I can’t even begin to express what hearing those words meant to me as I walked through the door after a long commute the other day. Especially coming from one so small, and in context. I looked to my husband after the glow of such unabashed warmth slowly dissipated and asked whether he’d put my almost-three-year-old son up to it, and he denied all knowledge. He was as surprised as I was by the purity and spontaneity of the sweet compliment.
It’s funny how a few small words from my son’s mouth made such a profound impression on me. It got me thinking about how an authentic compliment or simply expressed words of acknowledgement can often mean so much. I believe, when authentically given, acknowledgement is a powerful, life-affirming tool. In these time-poor days we seem to live, taking a few seconds out to appreciate or thank someone not only supports us in being in an ‘attitude of gratitude’ but provides the receiver of that acknowledgement with some deserved appreciation. Acknowledging someone, in conversation for example, allows them to feel really listened to and understood.
There is something great about giving and receiving acknowledgement. A dictionary definition I found says of the word: acceptance of the truth or existence of something; recognition of the importance or quality of something; the expression of gratitude or appreciation for something; the action of showing that one has noticed someone or something.
The problem comes when as the recipient you don’t accept what is being said. I wonder how many of you reading this blog have done the classic refusal to accept fully the compliment being paid to you… How often have your replied, when offered a nice word on what you’re wearing and said:”Oh, this old thing? Had it for years…” Or after a pleasant admiring comment on how well you look, “Really? I feel pretty tired actually.” Or how about the one where you are complimented on the food you’ve prepared, “I don’t know, it’s alright – I’ve made it better before.”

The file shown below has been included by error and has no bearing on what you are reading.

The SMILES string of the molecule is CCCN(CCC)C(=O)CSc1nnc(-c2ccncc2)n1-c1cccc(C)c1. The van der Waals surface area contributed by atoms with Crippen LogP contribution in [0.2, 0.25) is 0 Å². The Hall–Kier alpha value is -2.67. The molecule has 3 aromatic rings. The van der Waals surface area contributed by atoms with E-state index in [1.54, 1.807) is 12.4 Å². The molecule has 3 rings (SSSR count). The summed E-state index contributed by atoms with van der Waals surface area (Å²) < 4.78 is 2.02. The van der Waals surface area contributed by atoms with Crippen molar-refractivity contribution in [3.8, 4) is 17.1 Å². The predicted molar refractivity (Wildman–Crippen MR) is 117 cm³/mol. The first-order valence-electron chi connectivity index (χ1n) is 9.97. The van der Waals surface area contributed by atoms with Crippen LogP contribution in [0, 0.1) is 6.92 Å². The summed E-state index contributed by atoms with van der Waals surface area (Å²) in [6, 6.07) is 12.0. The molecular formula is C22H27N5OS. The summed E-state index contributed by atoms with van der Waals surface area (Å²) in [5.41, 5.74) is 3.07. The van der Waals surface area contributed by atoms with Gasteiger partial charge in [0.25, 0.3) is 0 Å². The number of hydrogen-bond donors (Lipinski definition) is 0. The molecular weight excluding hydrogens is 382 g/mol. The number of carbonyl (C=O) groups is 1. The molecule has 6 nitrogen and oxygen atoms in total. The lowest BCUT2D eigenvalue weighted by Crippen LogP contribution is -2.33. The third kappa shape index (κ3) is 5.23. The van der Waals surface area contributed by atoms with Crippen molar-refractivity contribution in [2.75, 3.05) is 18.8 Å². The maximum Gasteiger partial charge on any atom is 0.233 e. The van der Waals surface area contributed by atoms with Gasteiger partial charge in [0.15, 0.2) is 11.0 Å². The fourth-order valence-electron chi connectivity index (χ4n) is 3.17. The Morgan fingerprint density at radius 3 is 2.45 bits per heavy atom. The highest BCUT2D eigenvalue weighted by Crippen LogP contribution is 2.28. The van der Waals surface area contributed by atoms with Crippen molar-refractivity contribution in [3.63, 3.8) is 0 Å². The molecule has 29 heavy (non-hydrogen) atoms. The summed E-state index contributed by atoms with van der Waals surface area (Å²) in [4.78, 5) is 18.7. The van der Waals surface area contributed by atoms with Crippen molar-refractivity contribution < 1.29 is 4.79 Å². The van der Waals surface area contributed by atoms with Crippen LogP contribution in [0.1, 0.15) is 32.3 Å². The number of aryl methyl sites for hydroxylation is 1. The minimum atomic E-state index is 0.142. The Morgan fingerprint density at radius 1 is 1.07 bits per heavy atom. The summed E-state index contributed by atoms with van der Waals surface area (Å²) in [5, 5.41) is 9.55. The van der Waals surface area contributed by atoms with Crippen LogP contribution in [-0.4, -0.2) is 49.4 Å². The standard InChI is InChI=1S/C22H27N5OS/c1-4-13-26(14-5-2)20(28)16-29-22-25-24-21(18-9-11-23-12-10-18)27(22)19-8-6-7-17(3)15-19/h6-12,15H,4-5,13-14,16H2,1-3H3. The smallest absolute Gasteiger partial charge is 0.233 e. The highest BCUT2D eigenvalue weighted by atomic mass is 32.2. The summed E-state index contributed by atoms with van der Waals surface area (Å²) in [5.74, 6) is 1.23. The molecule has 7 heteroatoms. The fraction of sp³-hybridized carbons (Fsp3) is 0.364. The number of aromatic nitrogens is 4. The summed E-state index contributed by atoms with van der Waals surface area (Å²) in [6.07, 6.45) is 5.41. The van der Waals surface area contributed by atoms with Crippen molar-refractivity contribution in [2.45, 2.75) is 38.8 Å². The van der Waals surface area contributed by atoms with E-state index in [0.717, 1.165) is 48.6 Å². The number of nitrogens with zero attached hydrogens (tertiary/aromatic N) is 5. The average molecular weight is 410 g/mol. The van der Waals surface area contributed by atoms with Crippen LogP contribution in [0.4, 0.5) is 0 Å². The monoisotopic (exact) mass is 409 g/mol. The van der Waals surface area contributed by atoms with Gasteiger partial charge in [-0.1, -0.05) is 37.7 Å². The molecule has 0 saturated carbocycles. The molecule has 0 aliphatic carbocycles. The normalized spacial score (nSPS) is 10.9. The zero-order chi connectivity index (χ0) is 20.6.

By not accepting that compliment or recognition, you are not only denying yourself some soul-felt nourishment, but also you deny the person who is offering that acknowledgment the gift of that expression of gratitude. You are effectively rebuffing the contribution someone is making to you, and minimising it, and most of us really enjoy being a contribution. Instead, you could be soaking it up, enjoying it. And that doesn’t mean that you’re not humble either, or that your pride or ego becomes over-inflated in the process. It just means enjoy credit where it’s due. So in response to a compliment or acknowledgement, you could simply say, ‘thank you’ or ‘you’re welcome’ as it supports the giver and receiver – win-win.
So, to acknowledge someone is a way to reconnect with the world you around, to feel part of something. And to receive and accept that acknowledgement completes that sentiment. We can all feel whole and part of something.
Thank you for taking the time to read this. I really do appreciate it.